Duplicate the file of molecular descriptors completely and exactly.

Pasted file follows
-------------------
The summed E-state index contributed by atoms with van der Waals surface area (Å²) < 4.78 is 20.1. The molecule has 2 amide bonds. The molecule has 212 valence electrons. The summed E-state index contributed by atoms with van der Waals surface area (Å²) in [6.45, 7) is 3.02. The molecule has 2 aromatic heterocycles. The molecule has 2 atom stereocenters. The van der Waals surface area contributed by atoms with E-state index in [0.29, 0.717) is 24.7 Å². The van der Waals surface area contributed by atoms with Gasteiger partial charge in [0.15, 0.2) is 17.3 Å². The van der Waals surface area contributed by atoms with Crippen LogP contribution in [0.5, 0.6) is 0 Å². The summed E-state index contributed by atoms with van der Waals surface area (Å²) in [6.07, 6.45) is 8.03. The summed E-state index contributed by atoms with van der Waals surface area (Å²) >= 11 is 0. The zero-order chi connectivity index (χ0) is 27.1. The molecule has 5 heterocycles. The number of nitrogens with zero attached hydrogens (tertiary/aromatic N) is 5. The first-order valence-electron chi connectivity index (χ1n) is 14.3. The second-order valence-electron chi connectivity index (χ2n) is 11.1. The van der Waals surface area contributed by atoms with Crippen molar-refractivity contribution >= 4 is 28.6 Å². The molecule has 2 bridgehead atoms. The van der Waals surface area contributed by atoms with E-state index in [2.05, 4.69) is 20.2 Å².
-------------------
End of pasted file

The summed E-state index contributed by atoms with van der Waals surface area (Å²) < 4.78 is 20.1. The molecule has 2 amide bonds. The molecule has 212 valence electrons. The summed E-state index contributed by atoms with van der Waals surface area (Å²) in [6.45, 7) is 3.02. The molecule has 2 aromatic heterocycles. The molecule has 2 atom stereocenters. The van der Waals surface area contributed by atoms with E-state index in [0.29, 0.717) is 24.7 Å². The van der Waals surface area contributed by atoms with Gasteiger partial charge in [0.15, 0.2) is 17.3 Å². The van der Waals surface area contributed by atoms with Crippen LogP contribution in [0.5, 0.6) is 0 Å². The summed E-state index contributed by atoms with van der Waals surface area (Å²) in [6.07, 6.45) is 8.03. The summed E-state index contributed by atoms with van der Waals surface area (Å²) >= 11 is 0. The zero-order chi connectivity index (χ0) is 27.1. The molecule has 5 heterocycles. The number of nitrogens with zero attached hydrogens (tertiary/aromatic N) is 5. The first-order valence-electron chi connectivity index (χ1n) is 14.3. The second-order valence-electron chi connectivity index (χ2n) is 11.1. The van der Waals surface area contributed by atoms with Crippen molar-refractivity contribution >= 4 is 28.6 Å². The molecule has 2 bridgehead atoms. The van der Waals surface area contributed by atoms with E-state index in [2.05, 4.69) is 20.2 Å².